However, claims of injustice and calls for corrective action can spur heated debate and disagreement. What one person or group considers unfair another may view as entirely justified. What some see as a just solution to a problem others may perceive as yet a further miscarriage of justice. In short, sensitivity to perceived injustice often leads us to fight for what we believe is right, but these perceptions that drive us may not always prove accurate. Equally troubling can be those instances where we fail to recognize or act upon clear evidence of mistreatment. We all know of many cases where perpetrators of injustices are not brought to account for their actions.


We tend to divide the world into those who are trustworthy and those unworthy of our trust. Often we do so on the basis of only limited information of doubtful reliability. But if our judgments are accurate, we can select our allies wisely, and we can better avoid harm from those who have hostile intent or are merely unreliable. Assessments of when and where distrust is appropriate can be critically important in steering us away from bad outcomes and from the considerable costs of misplaced trust.

But matters are not quite so simple. Because when our distrust leads us astray--that is, when our suspicions are unfounded--we can miss out on valuable opportunities. In fact, unwarranted distrust can turn would-be allies into adversaries--in our personal lives and in relationships between nations as well. In short, when we make the right choice about who to trust or distrust, we’re in good shape; if we get it wrong instead, we may be in serious trouble. Clearly this represents a fork in a very important road.


We are typically quick to compare ourselves with others, whether as individuals or groups. Often we do so with the expectation or hope of confirming that we are better than they are in some important way--perhaps in our accomplishments, or in our character and values, or in our destiny. To reinforce our positive self-appraisal, at times we focus on what we consider worst about others, which serves to further persuade us of their inferiority.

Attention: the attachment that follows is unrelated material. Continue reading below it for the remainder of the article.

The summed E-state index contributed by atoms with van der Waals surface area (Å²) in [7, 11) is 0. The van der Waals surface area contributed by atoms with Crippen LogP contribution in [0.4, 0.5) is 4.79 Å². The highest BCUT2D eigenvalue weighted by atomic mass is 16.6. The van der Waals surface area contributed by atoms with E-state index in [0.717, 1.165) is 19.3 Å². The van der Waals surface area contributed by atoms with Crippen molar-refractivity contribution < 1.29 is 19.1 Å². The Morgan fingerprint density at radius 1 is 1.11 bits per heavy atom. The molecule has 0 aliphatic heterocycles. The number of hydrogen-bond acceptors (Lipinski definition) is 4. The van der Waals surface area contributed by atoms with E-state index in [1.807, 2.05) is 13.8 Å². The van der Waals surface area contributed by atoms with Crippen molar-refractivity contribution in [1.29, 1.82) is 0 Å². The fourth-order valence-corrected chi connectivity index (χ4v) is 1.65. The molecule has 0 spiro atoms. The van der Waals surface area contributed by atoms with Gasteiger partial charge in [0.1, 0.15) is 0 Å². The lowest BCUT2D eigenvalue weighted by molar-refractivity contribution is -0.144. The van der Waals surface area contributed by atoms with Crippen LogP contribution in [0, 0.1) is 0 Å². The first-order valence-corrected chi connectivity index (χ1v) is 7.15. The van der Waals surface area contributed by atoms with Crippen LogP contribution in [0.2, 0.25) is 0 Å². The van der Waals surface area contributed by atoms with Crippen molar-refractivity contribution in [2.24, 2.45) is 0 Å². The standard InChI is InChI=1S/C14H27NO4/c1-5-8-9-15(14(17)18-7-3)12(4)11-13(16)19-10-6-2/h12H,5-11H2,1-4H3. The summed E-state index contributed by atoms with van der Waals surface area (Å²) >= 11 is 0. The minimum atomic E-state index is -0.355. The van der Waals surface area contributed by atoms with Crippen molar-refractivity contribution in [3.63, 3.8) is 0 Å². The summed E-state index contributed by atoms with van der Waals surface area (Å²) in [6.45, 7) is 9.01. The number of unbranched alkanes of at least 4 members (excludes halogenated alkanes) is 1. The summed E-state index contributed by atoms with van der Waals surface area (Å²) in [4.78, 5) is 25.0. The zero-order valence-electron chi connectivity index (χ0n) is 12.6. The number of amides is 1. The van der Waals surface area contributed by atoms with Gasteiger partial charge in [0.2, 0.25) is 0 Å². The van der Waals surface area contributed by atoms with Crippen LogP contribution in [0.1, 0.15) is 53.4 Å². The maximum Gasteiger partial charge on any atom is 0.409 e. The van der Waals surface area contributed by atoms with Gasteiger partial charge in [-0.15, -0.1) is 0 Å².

There well may be benefits in perceiving oneself as special, but there are serious potential costs as well. In particular, this pursuit can routinely lead to conflict with those we deem less worthy. Sometimes the resulting harm includes painful humiliation that runs counter to basic human decency. Moreover, the conviction that we are superior can produce a seemingly unquenchable thirst to stretch the contrast further and further. And the overconfidence and hubris that comes with “knowing” you are far better can lead to dangerous overreaching.


When, either individually or collectively, we feel that our actions do not make a difference, we’re inclined to do nothing. In this way, despair and resignation can overwhelm the commitment and motivation to work toward achieving personal or group objectives. In most cases we actively resist the notion that our efforts are futile or that adversity cannot be overcome. But once we’ve reached that conclusion, it becomes a conviction very difficult to turn around.

At the same time, it may be valuable and adaptive to recognize that specific goals simply cannot be reached in particular ways. This knowledge can lead us either to productively change our strategies or to redirect our energies toward more worthwhile pursuits. In fact, there are times when the often desirable quality of persistence can be turned against us--keeping us focused on failed routines and thereby distracting us from the real pathways to important successes.